NOTE TO READERS: When this project lost substantial funding at the end of 2018, I lost the ability to continue publishing criteria-driven news story reviews and PR news release reviews - once the bread-and-butter of the site going back to 2006. The 3,200 archived reviews, while still educational, are getting old and difficult for me to technically maintain on the back end of the website. So I am announcing that I plan to remove these reviews from the site by April 1, 2021. The blog and the toolkit - two of the most popular features on the site - will remain. If you wish to peruse the reviews before they disappear, please do so by the end of March 2021. After that date you may still be able to access them via the Internet Archive Wayback Machine - https://archive.org/web/.

Heart journals ask scientist-authors to do what we’ve been teaching journalists for years

For years we have been coaxing and educating journalists – and the general public – to understand that the language used to describe studies – especially observational studies – is important. We have published a primer, “Does the Language Fit the Evidence?  Association Versus Causation.

Well don’t feel picked on any longer, journalists.  Some journals are now coaxing and educating scientist-authors of papers to learn the same lesson – and act on it

Editors of the HEART Group journals (they’re all listed on this statement of ethics from 4 years ago) issued a statement today that “inappropriate word choice to describe results can lead to scientific inaccuracy.” And they give examples almost identical to those we’ve posted in our primer for years.

They say that that the language used to describe an observational study should only make claims such as:

  • “a lower risk was observed”
  • “there is a relationship”
  • “there is an association”
  • “correlates with”
  • “is associated with.”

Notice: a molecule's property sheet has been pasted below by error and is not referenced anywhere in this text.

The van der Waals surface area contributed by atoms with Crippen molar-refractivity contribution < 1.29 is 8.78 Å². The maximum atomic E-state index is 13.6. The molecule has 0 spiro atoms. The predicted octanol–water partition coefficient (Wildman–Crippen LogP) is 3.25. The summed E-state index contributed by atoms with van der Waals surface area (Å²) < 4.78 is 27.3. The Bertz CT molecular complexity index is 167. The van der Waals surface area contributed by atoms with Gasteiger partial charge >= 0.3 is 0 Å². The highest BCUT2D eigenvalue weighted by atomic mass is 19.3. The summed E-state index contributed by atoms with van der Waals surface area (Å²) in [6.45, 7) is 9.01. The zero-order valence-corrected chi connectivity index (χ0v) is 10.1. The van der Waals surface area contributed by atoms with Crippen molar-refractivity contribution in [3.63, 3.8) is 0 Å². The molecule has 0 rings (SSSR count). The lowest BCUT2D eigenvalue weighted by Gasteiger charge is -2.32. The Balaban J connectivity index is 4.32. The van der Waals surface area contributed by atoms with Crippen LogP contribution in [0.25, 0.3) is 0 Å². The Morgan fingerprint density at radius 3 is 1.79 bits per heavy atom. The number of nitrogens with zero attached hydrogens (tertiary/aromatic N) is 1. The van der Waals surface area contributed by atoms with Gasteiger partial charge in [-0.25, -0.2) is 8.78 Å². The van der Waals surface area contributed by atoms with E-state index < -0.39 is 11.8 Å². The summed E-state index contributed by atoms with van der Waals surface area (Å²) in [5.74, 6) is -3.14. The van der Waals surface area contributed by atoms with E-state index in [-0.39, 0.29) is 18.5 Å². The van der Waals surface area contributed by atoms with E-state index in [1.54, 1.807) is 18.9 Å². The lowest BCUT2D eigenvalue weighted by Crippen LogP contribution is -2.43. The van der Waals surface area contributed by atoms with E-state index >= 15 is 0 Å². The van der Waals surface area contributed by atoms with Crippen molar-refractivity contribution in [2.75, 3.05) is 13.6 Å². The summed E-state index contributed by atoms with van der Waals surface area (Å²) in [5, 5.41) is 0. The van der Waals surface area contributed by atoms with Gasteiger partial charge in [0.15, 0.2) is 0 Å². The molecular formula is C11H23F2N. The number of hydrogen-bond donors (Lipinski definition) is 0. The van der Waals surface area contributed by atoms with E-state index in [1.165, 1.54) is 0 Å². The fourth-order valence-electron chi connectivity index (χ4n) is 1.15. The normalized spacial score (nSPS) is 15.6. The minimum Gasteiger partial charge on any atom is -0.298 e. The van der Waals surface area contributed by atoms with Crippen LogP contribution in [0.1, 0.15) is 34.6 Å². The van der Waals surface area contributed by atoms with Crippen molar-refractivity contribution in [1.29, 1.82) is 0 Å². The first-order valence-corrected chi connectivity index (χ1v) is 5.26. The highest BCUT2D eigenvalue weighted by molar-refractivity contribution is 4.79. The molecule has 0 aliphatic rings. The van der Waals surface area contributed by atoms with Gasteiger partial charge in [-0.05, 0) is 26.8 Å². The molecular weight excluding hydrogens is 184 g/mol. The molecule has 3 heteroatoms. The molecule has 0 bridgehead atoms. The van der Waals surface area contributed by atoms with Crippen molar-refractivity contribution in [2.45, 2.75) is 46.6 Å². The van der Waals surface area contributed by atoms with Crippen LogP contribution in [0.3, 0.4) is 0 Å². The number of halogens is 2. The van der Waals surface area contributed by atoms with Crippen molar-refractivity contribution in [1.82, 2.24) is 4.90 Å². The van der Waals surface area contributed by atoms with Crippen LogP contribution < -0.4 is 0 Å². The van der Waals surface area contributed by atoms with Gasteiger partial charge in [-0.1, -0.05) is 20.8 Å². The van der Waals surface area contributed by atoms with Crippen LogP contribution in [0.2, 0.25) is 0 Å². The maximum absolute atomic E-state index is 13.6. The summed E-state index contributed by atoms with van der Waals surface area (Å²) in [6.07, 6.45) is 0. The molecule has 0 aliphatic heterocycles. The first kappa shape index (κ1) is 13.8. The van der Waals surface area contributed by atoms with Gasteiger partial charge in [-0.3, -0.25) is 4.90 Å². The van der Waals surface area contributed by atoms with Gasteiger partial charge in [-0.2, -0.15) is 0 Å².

And they say that it is incorrect to describe such studies with language such as “reduced risk” or “lowered risk” or “benefitted.”

We applaud this move, don’t know why it took so long, and don’t know why other journals haven’t done the same thing.

A Reuters Health story captures the essence of the statement and quotes me:

“But this is a serious matter, said Gary Schwitzer, the publisher of HealthNewsReview.org, which critiques reporting on health and medicine. The language journals use, said Schwitzer, can affect the way journalists cover these studies.

“It leaves many in the general public feeling as if they’re watching a scientific and editorial ping-pong game,” Schwitzer told Reuters Health. “One day, we’re on this end, where coffee is protective against diabetes, and then the next week, we’re at the other end of the spectrum, and coffee consumption raises the risk of stroke.”

Schwitzer welcomed the journal editors’ efforts. Research and journalism – two intertwined industries, he said – “had better be concerned about credibility and public perceptions of what’s going on in the dissemination of information.”

“We’ve got a public that is dying for well explained, balanced, navigable information that includes caveats and context,” he said. “As somebody who looks at this every day, we’ve dug a very big hole that moves like this will help us start to crawl out of.”

Addendum on December 2  See two other recent articles:

(Hat tip to Ivan Oransky for these.)

 

——————————–

Follow us on Facebook,

and on Twitter:
https://twitter.com/garyschwitzer
https://twitter.com/healthnewsrevu

 

 

You might also like

Comments

Please note, comments are no longer published through this website. All previously made comments are still archived and available for viewing through select posts.

Comments are closed.